central bank United kingdom It appears to be preparing to take its first steps next week towards selling some of the 875 billion pounds – about $1.11 trillion – of government bonds it accumulated between 2009 and 2021, which would take markets into uncharted territory.
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Investors believe the Bank of England (BoE), in its quest to prevent the recent spike in inflation from becoming a long-term problem, will raise its key interest rate to 1% on May 5, a level it has said it would consider “initiating” an active bond sale.
The big question for the markets is when these sales will start. Analysts’ estimates range from June of this year to 2023.
The Bank of England said in February that it would stop reinvesting maturing debt proceeds, repeating the US central bank’s moves in 2017 and 2018.
A reduction in bond holdings has the potential to increase borrowing costs throughout the economy, which will reduce inflation but also slow growth, the opposite of the quantitative easing that most Western central banks have done since the financial crisis. 2008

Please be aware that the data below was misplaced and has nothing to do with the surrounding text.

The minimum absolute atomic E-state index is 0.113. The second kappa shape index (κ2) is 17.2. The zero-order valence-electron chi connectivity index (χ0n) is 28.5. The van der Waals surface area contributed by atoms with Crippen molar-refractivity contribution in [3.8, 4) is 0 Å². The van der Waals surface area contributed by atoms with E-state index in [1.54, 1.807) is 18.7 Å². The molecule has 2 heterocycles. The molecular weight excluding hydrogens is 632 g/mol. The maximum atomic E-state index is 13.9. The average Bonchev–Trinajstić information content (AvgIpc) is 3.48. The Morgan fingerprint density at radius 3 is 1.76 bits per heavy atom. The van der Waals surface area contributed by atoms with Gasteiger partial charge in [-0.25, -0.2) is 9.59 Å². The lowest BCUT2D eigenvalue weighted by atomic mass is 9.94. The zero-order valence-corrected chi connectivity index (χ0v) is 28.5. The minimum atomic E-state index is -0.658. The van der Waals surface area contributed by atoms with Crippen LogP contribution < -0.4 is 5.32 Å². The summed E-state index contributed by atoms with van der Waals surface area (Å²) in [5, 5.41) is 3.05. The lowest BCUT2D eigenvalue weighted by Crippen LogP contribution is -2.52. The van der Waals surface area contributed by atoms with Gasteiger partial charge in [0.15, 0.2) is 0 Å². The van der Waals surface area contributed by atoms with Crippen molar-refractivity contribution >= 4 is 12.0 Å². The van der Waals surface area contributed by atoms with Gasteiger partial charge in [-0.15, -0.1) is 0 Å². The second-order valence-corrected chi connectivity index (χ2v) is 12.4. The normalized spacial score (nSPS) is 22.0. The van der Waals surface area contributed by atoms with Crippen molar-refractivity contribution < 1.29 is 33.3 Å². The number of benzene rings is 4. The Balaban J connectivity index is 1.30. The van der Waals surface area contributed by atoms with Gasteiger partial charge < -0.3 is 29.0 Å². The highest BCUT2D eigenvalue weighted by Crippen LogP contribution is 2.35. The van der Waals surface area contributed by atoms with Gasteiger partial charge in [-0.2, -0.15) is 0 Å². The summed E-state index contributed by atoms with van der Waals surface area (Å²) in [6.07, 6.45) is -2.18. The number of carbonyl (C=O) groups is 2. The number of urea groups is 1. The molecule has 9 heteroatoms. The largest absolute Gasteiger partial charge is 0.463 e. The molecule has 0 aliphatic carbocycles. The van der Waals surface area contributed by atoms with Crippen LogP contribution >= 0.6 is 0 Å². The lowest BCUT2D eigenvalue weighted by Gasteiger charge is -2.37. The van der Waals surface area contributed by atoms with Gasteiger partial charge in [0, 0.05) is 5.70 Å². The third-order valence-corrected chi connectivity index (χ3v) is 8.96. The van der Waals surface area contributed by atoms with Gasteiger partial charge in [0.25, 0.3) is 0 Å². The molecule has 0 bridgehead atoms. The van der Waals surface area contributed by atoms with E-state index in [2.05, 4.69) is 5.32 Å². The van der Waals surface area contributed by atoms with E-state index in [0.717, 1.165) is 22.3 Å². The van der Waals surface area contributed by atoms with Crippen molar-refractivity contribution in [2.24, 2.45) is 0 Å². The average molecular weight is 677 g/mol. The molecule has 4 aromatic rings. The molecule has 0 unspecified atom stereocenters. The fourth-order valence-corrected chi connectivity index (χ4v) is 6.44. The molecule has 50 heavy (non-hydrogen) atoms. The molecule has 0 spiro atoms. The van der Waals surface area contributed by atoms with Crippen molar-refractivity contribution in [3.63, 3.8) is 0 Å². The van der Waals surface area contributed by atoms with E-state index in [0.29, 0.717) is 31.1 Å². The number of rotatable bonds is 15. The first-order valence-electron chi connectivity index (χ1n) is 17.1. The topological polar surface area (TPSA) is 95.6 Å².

No other major central bank has embarked on a similar active sell-off.
Sanjay Raja, chief UK economist at Deutsche Bank, expects gold sales to start in August or September and reach around £3.3 billion per month over 2022 and 2023.
Bank of America expects the Bank of England to start bond sales in June and initially sell £5 billion in bonds per month and raise it to £9 billion from November.
NatWest Markets strategist Imogen Bachra said the central bank may prefer to assess the impact of interest rate adjustments and slower growth before announcing in November a program of around £50 billion in 2023 gold bonds.
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